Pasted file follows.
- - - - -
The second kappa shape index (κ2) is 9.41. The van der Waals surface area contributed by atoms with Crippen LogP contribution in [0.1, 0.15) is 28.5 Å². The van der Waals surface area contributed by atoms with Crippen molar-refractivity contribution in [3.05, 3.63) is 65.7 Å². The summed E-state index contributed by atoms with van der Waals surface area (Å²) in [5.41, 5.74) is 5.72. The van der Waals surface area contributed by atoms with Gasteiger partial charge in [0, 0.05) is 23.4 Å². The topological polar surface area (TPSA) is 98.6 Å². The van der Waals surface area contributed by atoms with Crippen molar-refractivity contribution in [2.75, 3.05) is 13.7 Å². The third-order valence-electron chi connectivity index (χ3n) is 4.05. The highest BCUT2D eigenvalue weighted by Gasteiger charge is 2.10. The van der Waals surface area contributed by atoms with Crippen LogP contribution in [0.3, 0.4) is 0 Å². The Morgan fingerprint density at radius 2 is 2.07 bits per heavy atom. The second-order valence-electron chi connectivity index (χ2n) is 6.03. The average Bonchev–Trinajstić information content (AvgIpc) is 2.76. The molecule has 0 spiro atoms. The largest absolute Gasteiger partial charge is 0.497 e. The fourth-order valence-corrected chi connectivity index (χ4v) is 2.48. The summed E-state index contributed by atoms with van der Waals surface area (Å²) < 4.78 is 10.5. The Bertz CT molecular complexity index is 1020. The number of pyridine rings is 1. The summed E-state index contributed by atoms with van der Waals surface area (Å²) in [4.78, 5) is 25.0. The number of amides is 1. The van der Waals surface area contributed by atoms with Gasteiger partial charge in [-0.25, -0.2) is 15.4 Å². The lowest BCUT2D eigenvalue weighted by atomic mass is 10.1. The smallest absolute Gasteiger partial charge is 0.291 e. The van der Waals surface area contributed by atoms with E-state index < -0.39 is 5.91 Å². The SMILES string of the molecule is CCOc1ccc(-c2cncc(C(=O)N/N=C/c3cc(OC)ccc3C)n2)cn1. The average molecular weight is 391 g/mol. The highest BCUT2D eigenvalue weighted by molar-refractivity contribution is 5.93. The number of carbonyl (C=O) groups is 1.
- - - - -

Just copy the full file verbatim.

The second kappa shape index (κ2) is 9.41. The van der Waals surface area contributed by atoms with Crippen LogP contribution in [0.1, 0.15) is 28.5 Å². The van der Waals surface area contributed by atoms with Crippen molar-refractivity contribution in [3.05, 3.63) is 65.7 Å². The summed E-state index contributed by atoms with van der Waals surface area (Å²) in [5.41, 5.74) is 5.72. The van der Waals surface area contributed by atoms with Gasteiger partial charge in [0, 0.05) is 23.4 Å². The topological polar surface area (TPSA) is 98.6 Å². The van der Waals surface area contributed by atoms with Crippen molar-refractivity contribution in [2.75, 3.05) is 13.7 Å². The third-order valence-electron chi connectivity index (χ3n) is 4.05. The highest BCUT2D eigenvalue weighted by Gasteiger charge is 2.10. The van der Waals surface area contributed by atoms with Crippen LogP contribution in [0.3, 0.4) is 0 Å². The Morgan fingerprint density at radius 2 is 2.07 bits per heavy atom. The second-order valence-electron chi connectivity index (χ2n) is 6.03. The average Bonchev–Trinajstić information content (AvgIpc) is 2.76. The molecule has 0 spiro atoms. The largest absolute Gasteiger partial charge is 0.497 e. The fourth-order valence-corrected chi connectivity index (χ4v) is 2.48. The summed E-state index contributed by atoms with van der Waals surface area (Å²) < 4.78 is 10.5. The Bertz CT molecular complexity index is 1020. The number of pyridine rings is 1. The summed E-state index contributed by atoms with van der Waals surface area (Å²) in [4.78, 5) is 25.0. The number of amides is 1. The van der Waals surface area contributed by atoms with Gasteiger partial charge in [-0.25, -0.2) is 15.4 Å². The lowest BCUT2D eigenvalue weighted by atomic mass is 10.1. The smallest absolute Gasteiger partial charge is 0.291 e. The van der Waals surface area contributed by atoms with E-state index < -0.39 is 5.91 Å². The SMILES string of the molecule is CCOc1ccc(-c2cncc(C(=O)N/N=C/c3cc(OC)ccc3C)n2)cn1. The average molecular weight is 391 g/mol. The highest BCUT2D eigenvalue weighted by molar-refractivity contribution is 5.93. The number of carbonyl (C=O) groups is 1.